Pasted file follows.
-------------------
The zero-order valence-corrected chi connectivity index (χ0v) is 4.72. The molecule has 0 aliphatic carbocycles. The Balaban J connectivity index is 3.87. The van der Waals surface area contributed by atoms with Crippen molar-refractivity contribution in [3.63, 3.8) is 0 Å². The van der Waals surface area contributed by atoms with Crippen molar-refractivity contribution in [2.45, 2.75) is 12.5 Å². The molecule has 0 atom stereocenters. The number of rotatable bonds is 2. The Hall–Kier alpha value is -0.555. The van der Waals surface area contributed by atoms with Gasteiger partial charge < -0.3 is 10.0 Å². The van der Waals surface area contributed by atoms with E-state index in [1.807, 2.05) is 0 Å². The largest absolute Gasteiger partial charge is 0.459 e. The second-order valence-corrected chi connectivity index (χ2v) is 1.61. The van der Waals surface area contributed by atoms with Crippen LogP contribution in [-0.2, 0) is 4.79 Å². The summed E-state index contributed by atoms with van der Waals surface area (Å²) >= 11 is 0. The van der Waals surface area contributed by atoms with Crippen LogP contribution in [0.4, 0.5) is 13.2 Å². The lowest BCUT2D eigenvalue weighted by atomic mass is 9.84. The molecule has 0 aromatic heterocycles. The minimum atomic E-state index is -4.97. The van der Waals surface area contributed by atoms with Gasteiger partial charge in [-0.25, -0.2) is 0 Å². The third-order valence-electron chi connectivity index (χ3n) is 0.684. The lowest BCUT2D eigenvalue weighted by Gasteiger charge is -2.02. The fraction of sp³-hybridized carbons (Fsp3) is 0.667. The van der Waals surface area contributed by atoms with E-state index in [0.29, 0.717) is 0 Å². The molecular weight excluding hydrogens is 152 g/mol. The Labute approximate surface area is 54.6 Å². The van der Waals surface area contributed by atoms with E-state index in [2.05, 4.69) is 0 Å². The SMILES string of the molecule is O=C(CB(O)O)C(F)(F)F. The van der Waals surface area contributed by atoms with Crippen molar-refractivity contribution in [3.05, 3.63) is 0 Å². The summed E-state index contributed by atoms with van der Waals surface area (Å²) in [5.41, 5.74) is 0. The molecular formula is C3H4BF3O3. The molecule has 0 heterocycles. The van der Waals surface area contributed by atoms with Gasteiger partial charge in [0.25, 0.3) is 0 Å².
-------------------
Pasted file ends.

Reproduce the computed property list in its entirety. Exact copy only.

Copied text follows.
The zero-order valence-corrected chi connectivity index (χ0v) is 4.72. The molecule has 0 aliphatic carbocycles. The Balaban J connectivity index is 3.87. The van der Waals surface area contributed by atoms with Crippen molar-refractivity contribution in [3.63, 3.8) is 0 Å². The van der Waals surface area contributed by atoms with Crippen molar-refractivity contribution in [2.45, 2.75) is 12.5 Å². The molecule has 0 atom stereocenters. The number of rotatable bonds is 2. The Hall–Kier alpha value is -0.555. The van der Waals surface area contributed by atoms with Gasteiger partial charge < -0.3 is 10.0 Å². The van der Waals surface area contributed by atoms with E-state index in [1.807, 2.05) is 0 Å². The largest absolute Gasteiger partial charge is 0.459 e. The second-order valence-corrected chi connectivity index (χ2v) is 1.61. The van der Waals surface area contributed by atoms with Crippen LogP contribution in [-0.2, 0) is 4.79 Å². The summed E-state index contributed by atoms with van der Waals surface area (Å²) >= 11 is 0. The van der Waals surface area contributed by atoms with Crippen LogP contribution in [0.4, 0.5) is 13.2 Å². The lowest BCUT2D eigenvalue weighted by atomic mass is 9.84. The molecule has 0 aromatic heterocycles. The minimum atomic E-state index is -4.97. The van der Waals surface area contributed by atoms with Gasteiger partial charge in [-0.25, -0.2) is 0 Å². The third-order valence-electron chi connectivity index (χ3n) is 0.684. The lowest BCUT2D eigenvalue weighted by Gasteiger charge is -2.02. The fraction of sp³-hybridized carbons (Fsp3) is 0.667. The van der Waals surface area contributed by atoms with E-state index in [0.29, 0.717) is 0 Å². The molecular weight excluding hydrogens is 152 g/mol. The Labute approximate surface area is 54.6 Å². The van der Waals surface area contributed by atoms with E-state index in [2.05, 4.69) is 0 Å². The SMILES string of the molecule is O=C(CB(O)O)C(F)(F)F. The van der Waals surface area contributed by atoms with Crippen molar-refractivity contribution in [3.05, 3.63) is 0 Å². The summed E-state index contributed by atoms with van der Waals surface area (Å²) in [5.41, 5.74) is 0. The molecular formula is C3H4BF3O3. The molecule has 0 heterocycles. The van der Waals surface area contributed by atoms with Gasteiger partial charge in [0.25, 0.3) is 0 Å².